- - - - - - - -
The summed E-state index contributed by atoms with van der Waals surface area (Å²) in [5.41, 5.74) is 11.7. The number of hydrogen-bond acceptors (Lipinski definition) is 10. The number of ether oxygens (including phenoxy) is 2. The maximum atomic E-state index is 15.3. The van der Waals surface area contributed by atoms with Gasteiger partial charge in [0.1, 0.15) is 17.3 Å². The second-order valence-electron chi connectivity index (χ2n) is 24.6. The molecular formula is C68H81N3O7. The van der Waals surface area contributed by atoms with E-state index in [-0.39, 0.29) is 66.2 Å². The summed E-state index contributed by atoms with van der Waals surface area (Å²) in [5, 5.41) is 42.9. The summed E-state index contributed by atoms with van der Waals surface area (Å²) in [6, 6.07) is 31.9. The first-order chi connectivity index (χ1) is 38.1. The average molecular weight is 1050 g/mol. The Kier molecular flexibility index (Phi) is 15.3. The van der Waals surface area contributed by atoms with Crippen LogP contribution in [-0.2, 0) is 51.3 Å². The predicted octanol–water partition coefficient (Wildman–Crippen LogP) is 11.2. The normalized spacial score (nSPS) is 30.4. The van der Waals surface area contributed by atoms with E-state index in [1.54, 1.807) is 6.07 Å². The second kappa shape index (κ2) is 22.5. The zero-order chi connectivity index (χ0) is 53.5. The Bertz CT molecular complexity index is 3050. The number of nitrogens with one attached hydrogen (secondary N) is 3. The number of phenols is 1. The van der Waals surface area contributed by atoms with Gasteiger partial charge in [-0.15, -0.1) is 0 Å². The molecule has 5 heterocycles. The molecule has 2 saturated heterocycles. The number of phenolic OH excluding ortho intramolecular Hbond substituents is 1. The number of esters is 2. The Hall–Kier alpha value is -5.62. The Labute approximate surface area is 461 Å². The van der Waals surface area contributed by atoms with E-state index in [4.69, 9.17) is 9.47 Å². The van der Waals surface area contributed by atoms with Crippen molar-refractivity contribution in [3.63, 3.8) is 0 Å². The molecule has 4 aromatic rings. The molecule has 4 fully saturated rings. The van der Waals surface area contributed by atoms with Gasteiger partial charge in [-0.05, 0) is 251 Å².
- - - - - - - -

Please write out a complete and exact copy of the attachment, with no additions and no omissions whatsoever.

The summed E-state index contributed by atoms with van der Waals surface area (Å²) in [5.41, 5.74) is 11.7. The number of hydrogen-bond acceptors (Lipinski definition) is 10. The number of ether oxygens (including phenoxy) is 2. The maximum atomic E-state index is 15.3. The van der Waals surface area contributed by atoms with Gasteiger partial charge in [0.1, 0.15) is 17.3 Å². The second-order valence-electron chi connectivity index (χ2n) is 24.6. The molecular formula is C68H81N3O7. The van der Waals surface area contributed by atoms with E-state index in [-0.39, 0.29) is 66.2 Å². The summed E-state index contributed by atoms with van der Waals surface area (Å²) in [5, 5.41) is 42.9. The summed E-state index contributed by atoms with van der Waals surface area (Å²) in [6, 6.07) is 31.9. The first-order chi connectivity index (χ1) is 38.1. The average molecular weight is 1050 g/mol. The Kier molecular flexibility index (Phi) is 15.3. The van der Waals surface area contributed by atoms with Crippen LogP contribution in [-0.2, 0) is 51.3 Å². The predicted octanol–water partition coefficient (Wildman–Crippen LogP) is 11.2. The normalized spacial score (nSPS) is 30.4. The van der Waals surface area contributed by atoms with E-state index in [1.54, 1.807) is 6.07 Å². The second kappa shape index (κ2) is 22.5. The zero-order chi connectivity index (χ0) is 53.5. The Bertz CT molecular complexity index is 3050. The number of nitrogens with one attached hydrogen (secondary N) is 3. The number of phenols is 1. The van der Waals surface area contributed by atoms with Gasteiger partial charge in [-0.15, -0.1) is 0 Å². The molecule has 5 heterocycles. The molecule has 2 saturated heterocycles. The number of phenolic OH excluding ortho intramolecular Hbond substituents is 1. The number of esters is 2. The Hall–Kier alpha value is -5.62. The Labute approximate surface area is 461 Å². The van der Waals surface area contributed by atoms with E-state index in [4.69, 9.17) is 9.47 Å². The van der Waals surface area contributed by atoms with Crippen molar-refractivity contribution in [3.63, 3.8) is 0 Å². The molecule has 4 aromatic rings. The molecule has 4 fully saturated rings. The van der Waals surface area contributed by atoms with Gasteiger partial charge in [-0.05, 0) is 251 Å².